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|Do You Need a Medical Detective?
An Interview with Brian Bouch, MD
with Janice Hughes, Share Guide Editor
Brian Bouch, M.D. is an expert in medical research, patient advocacy, and complex treatment options, and founder of Hill Park Medical Center in Petaluma, CA. He has 30 years experience in family practice, emergency medicine, and integrative medicine. He earned his medical degree from the University of Pennsylvania School of Medicine and obtained Board Certification in Emergency Medicine and Medical Acupuncture. Dr. Bouch is also an associate clinical professor at the UCLA School of Medicine where he teaches Medical Acupuncture to physicians. In 1988 Dr. Bouch founded Hill Park Medical Center in Petaluma, to offer patients the best in alternative healing therapies combined with high-quality conventional medical care.
After recovering from cancer several years ago, Dr. Bouch became interested in patient advocacy and research and created a second practice, Integrated Medical Solutions (IMS), a service that provides people who have complex or challenging medical diagnoses with a personalized medical detective/advisor to help them. Working with people mostly through the internet and telephone, Dr. Bouch specializes in helping to navigate through the maze of workups and treatment options that can be very confusing. Dr. Bouch also helps people seeking ways to integrate alternative healthcare with conventional care or wanting to look at cutting-edge treatments.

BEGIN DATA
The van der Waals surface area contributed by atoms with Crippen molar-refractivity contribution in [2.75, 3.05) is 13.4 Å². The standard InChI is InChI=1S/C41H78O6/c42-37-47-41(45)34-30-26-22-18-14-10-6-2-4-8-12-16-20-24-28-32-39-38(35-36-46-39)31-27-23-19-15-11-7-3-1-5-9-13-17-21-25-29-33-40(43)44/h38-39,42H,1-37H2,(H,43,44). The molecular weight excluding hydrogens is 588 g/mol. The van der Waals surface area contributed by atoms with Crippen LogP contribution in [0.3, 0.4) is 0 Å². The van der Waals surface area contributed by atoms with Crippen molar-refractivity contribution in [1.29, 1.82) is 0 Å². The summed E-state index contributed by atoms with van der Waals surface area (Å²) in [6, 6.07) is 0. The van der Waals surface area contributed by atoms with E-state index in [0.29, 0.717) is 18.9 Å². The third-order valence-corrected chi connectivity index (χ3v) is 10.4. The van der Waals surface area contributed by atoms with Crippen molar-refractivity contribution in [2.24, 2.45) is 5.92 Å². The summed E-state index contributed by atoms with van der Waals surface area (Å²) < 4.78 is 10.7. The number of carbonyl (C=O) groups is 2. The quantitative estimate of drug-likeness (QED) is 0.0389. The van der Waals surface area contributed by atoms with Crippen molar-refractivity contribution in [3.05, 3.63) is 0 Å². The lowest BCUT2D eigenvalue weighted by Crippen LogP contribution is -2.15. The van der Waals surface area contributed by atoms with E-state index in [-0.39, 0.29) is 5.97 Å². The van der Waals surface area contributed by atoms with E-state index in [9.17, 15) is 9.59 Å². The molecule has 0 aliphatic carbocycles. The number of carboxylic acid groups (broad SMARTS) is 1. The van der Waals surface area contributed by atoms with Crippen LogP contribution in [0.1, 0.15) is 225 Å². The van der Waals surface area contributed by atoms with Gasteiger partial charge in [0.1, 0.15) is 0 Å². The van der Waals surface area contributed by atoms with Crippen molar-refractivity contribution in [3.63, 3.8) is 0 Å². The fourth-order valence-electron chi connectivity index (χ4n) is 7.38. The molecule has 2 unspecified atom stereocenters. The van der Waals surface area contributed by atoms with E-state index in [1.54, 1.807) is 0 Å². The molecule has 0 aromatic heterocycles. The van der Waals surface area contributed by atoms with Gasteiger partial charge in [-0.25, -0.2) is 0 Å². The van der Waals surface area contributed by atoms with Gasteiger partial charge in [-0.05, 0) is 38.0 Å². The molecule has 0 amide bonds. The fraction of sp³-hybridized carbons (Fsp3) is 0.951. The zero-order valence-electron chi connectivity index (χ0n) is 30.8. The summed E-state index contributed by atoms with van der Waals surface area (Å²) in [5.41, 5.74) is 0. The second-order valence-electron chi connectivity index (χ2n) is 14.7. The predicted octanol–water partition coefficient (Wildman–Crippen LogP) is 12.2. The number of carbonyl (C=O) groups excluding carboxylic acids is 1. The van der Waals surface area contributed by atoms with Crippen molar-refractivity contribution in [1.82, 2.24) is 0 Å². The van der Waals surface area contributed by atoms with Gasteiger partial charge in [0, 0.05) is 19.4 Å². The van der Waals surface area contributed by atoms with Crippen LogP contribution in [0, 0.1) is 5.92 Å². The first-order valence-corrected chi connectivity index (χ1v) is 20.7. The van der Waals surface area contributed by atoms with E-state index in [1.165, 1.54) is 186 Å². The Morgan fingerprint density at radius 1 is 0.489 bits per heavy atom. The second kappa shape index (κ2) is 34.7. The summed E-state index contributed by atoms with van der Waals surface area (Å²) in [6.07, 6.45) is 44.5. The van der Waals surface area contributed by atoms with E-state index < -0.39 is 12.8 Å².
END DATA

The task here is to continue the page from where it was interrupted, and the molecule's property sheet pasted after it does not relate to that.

The Share Guide: Dr. Bouch, what inspired you to start doing this kind of research and advocacy work?
Brian Bouch: In 1997 I was diagnosed with a mysterious form of cancer which appeared in my neck. Medical opinions differed vastly on the best way to approach treatment because the location of the primary tumor was unknown, only the metastases were visible. I contracted with Mark Renneker, MD to help gain clarity and look at options. Through intensive literature review, Mark found clinical research that had been done with my exact kind of cancer at a well-known cancer center in Texas. They said no to surgery, and the concurrent chemotherapy and radiation recommended was used and resulted in cure.
After my recovery, I became interested in offering the same kinds of service that Mark had provided to me, and so I spent a year training with him. This sharpened my skills in conducting literature searches and directing research assistants. I created Integrated Medical Solutions (IMS), which offers a fundamental difference in terms of how the physician/patient relationship works. Rather than the professional telling the patient what is best for them, I work together with the patient as an equal partner, encouraging them to put together a healing program that works best for them. Before this, if someone came into my office with an interesting condition, I would want to do some research, but I would get a few minutes into it and realize that I could spend several hours, and I wouldn't get reimbursed for it, and didn't really have the time to do it anyway. So I would stop, and that's what most physicians do.
The Share Guide: In our current managed care system, many doctors are only allowed 10 minutes per patient. How much do you think this impedes good medical care?